5. Farthermore, this practice will produce many great inconveniences and mischiefs to us.

1. We do thereby provoke, and in a sort authorise others to requite us in the same kind : for nothing more doth excite the indignation, doth inflame the anger, doth ingender the hatred of men toward us, than being pragmatical in finding fault, and hasty to censure their doings causelessly or immoderately ; nothing seeming to them a more certain argument that we bear them ill will, or do contemn them; and if we so vex them, they will in requital be as ready, by finding or making faults in us, to vex and trouble us; it engageth their care, and quickeneth their industry, and whetteth their invention to observe or devise matter of recrimination. Men think it not only lawful, but even needful for them, in their own defence, to disparage the censurer, that his judgment may have the less weight to their prejudice : so that it will infallibly come on us, as our Lord warneth, using it as an argument to dissuade us from this practice, that, with what judgment we judge, we shall be judged; and with what measure we mete, it shall be measured to us again.' Men take it for allowable to retaliate in this way to the height, and stoutly to load the censorious man with censure.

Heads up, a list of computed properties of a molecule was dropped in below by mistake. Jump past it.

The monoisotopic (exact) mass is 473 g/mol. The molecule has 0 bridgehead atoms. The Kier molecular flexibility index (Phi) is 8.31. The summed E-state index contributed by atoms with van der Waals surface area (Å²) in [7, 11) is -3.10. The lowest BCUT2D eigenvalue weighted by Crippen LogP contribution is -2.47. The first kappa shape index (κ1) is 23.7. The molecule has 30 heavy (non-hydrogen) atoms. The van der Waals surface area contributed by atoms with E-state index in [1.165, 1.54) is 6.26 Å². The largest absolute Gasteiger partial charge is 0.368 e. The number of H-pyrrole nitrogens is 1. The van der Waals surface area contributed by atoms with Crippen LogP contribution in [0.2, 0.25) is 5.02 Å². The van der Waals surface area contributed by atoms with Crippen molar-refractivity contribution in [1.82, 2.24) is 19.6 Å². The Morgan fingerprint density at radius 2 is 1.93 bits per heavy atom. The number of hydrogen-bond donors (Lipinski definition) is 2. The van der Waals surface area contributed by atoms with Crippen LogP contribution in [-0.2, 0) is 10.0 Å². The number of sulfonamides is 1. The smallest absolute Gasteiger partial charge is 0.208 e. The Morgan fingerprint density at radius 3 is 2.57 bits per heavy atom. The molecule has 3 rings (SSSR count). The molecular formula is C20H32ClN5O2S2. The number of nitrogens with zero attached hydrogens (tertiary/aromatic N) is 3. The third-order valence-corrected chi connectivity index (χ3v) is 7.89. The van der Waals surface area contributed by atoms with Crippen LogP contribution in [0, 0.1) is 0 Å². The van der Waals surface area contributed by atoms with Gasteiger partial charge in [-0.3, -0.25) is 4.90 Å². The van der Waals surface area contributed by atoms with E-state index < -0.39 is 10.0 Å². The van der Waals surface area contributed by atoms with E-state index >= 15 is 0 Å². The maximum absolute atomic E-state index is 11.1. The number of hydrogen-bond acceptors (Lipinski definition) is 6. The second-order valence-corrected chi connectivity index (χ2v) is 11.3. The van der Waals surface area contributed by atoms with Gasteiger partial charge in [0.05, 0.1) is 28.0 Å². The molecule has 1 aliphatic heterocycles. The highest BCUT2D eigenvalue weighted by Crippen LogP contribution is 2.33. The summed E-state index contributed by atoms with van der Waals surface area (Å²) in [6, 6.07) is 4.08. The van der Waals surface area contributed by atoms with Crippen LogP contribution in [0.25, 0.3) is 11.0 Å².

2. We do by this practice not only expose ourselves to censure, but implicitly, and according to ready consequence, do pass it on ourselves, seeing we seldom, in kind or equivalently, are ourselves clear of that which we charge on others; with our own weapon of sharp censure, we through another's side do imprudently wound ourselves; and often, as David did in his parley with Nathan, adjudge ourselves to capital punishment; so that to any censorious person it may be said, in St. Paul's words, Wherein thou judgest another, thou condemnest thyself; for thou that judgest doest the same things.'


3. We do by censuring others aggravate our own faults, and deprive them of excuse, and render ourselves uncapable of mercy and pardon : for of all men, he that is forward and prone to censure, who is rigorous and severe in judging others, deserveth no favor, nor can reasonably pretend thereto. • Inexcusable,' saith St. Paul, art thou, O man, whosoever thou art, that judgest;' for, “thinkest thou this, O man, that judgest them which do such things, and doest the same, that thou shalt escape the judgment of God ?' and, M) orerázere kar'